Ripon City Council is determined to ensure that its headquarters is not allowed to ‘flake in vain’
In a nod to the wording “Waketh in Vain” on the Grade II* Listed Building, city council leader Andrew Williams, flagged up the deteriorating state of the decor.
He told a virtual meeting of the council:
“The exterior is flaking down to the stonework in places and is in need of a lick of paint.”
Cllr Williams, added:
“One concerned Ripon resident contacted me and asked ‘are we going to let this historic building flake in vain!.'”
As well as the poor condition of the paintwork, the council leader added that a Tourist Information Centre window vandalised in December, has not been repaired.
Cllr Williams said:
“It’s not a great advertisement for the city when this famous focal building and location for all key civic events, is in this condition.”
The city council is currently negotiating a new lease with Harrogate Borough Council (HBC), which has owned the building and other heritage assets in the city since local government reorganisation in 1974.
With lease discussions on-going, members agreed to approach HBC to seek redecoration of the town hall exterior.
When approached by the Stray Ferret about the negotiations, a spokesperson for HBC, said:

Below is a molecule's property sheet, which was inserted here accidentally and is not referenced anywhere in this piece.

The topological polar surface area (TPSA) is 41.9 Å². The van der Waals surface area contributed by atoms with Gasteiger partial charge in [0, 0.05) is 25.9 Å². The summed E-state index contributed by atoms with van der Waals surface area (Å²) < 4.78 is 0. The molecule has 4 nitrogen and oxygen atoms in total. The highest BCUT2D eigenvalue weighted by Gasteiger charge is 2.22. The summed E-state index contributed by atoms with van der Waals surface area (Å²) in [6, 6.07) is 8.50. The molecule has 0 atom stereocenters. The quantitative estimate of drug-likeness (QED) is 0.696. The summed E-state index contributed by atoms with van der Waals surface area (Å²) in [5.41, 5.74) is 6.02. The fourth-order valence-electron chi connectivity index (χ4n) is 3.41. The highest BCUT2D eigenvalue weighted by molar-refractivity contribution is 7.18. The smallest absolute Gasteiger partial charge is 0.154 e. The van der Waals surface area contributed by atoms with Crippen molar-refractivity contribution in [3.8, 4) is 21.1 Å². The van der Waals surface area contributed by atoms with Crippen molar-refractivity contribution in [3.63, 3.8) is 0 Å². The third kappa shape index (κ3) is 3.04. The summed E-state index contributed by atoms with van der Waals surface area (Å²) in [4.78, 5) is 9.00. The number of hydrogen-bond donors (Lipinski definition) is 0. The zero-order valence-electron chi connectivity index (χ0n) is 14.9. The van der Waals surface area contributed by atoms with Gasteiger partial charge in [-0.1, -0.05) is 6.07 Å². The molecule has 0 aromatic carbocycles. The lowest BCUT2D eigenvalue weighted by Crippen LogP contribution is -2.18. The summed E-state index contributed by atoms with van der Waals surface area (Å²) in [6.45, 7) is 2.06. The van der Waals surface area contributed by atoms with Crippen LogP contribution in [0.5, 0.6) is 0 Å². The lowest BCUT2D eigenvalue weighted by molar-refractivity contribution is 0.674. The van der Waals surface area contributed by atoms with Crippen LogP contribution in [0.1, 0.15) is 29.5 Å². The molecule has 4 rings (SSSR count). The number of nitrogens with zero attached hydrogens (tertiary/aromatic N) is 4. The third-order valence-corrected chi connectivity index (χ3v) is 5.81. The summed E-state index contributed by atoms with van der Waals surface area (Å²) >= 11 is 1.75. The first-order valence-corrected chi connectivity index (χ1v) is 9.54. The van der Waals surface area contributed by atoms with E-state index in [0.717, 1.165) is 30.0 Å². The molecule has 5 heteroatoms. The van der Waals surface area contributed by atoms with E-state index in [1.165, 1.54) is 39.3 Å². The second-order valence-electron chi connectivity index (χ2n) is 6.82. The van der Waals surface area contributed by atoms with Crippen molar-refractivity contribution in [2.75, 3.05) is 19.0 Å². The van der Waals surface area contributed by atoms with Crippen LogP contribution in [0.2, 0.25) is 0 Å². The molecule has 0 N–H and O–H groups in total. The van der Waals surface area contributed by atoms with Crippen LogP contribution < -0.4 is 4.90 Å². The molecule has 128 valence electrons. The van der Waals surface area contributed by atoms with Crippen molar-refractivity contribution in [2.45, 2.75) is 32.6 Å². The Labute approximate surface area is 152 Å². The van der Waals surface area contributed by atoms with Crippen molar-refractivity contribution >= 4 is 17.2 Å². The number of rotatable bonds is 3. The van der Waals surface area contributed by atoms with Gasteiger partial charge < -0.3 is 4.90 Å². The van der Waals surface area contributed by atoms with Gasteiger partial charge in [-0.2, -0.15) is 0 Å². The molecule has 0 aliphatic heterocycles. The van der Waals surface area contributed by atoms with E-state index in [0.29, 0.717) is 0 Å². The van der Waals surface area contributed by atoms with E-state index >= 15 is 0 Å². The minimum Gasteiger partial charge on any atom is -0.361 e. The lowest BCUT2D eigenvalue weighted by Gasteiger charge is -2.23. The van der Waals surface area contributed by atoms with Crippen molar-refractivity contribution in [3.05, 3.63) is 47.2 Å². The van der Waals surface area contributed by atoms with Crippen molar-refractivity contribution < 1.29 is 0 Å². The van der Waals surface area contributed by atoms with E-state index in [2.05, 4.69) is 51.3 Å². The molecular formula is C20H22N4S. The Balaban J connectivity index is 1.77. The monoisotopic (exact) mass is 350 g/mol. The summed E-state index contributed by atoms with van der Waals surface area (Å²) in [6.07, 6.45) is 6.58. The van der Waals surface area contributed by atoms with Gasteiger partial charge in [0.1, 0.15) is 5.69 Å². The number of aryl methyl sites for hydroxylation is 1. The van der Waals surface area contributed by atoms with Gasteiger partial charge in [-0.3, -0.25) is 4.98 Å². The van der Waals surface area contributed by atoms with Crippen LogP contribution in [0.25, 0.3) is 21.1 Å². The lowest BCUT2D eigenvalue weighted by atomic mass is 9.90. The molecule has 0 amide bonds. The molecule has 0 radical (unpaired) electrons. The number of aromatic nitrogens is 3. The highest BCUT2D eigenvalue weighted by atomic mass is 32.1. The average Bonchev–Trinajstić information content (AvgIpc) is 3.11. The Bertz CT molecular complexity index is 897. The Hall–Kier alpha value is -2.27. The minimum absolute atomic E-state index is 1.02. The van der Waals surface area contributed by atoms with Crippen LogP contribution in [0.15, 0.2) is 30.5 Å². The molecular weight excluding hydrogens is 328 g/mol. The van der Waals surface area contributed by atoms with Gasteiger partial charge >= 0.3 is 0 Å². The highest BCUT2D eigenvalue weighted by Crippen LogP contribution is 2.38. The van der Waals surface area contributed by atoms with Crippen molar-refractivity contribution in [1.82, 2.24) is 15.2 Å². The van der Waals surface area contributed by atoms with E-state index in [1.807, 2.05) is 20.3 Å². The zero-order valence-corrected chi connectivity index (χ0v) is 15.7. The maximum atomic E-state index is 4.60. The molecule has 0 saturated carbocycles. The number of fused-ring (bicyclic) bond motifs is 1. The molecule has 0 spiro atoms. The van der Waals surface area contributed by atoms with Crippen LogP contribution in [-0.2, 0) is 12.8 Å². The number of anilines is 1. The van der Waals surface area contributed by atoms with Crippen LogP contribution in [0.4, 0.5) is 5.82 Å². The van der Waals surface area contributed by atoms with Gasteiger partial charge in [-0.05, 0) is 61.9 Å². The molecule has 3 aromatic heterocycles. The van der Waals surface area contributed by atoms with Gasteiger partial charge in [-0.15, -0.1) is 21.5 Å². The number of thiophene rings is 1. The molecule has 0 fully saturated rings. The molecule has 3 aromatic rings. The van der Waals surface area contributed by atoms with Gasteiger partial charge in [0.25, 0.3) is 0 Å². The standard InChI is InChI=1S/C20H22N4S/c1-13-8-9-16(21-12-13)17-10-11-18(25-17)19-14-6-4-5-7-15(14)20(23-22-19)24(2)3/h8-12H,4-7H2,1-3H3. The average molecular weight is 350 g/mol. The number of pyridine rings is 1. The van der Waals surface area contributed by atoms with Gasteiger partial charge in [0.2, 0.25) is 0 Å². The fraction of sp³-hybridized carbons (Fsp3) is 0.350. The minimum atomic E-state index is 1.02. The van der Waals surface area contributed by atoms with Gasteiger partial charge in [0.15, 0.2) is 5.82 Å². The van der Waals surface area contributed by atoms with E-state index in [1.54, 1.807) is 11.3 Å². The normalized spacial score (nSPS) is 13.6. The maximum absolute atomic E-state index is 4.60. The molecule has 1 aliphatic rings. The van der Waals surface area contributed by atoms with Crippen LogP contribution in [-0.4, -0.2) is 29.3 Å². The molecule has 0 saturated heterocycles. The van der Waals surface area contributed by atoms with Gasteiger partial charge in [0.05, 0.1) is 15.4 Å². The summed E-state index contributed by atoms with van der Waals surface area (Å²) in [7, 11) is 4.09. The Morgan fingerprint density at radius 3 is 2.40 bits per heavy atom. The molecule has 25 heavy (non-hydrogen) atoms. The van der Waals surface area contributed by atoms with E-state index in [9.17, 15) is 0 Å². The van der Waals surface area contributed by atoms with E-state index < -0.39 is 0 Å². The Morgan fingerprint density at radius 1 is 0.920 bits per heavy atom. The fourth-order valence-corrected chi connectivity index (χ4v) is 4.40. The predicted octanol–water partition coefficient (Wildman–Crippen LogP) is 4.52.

“The lease of Ripon Town Hall is still being discussed between the tenant (Ripon City Council) and the landlord (Harrogate Borough Council). Therefore we have nothing to add.”
The history of Ripon Town Hall
Dating back to the early 1800s, the building was originally a town house for Elizabeth Allanson, the daughter of William Aislabie, whose family lived at Studley Royal and developed the world-famous water garden.
Members of the then municipality of Ripon, used a room in the building for meetings.
In 1897 Mrs Allanson’s heir, the First Marquess of Ripon, donated the building to the municipality to commemorate his mayoralty of the city.
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A stand-out feature of the building is a frieze of golden letters on a red background that reads: ‘Except Ye Lord Keep Ye Cittie Ye Wakeman Waketh in Vain.’
The words relate to Hugh Ripley who was the last wakeman of Ripon in 1604 with responsibility for the safety of the city.
He subsequently went on become Ripon’s first mayor in 1605.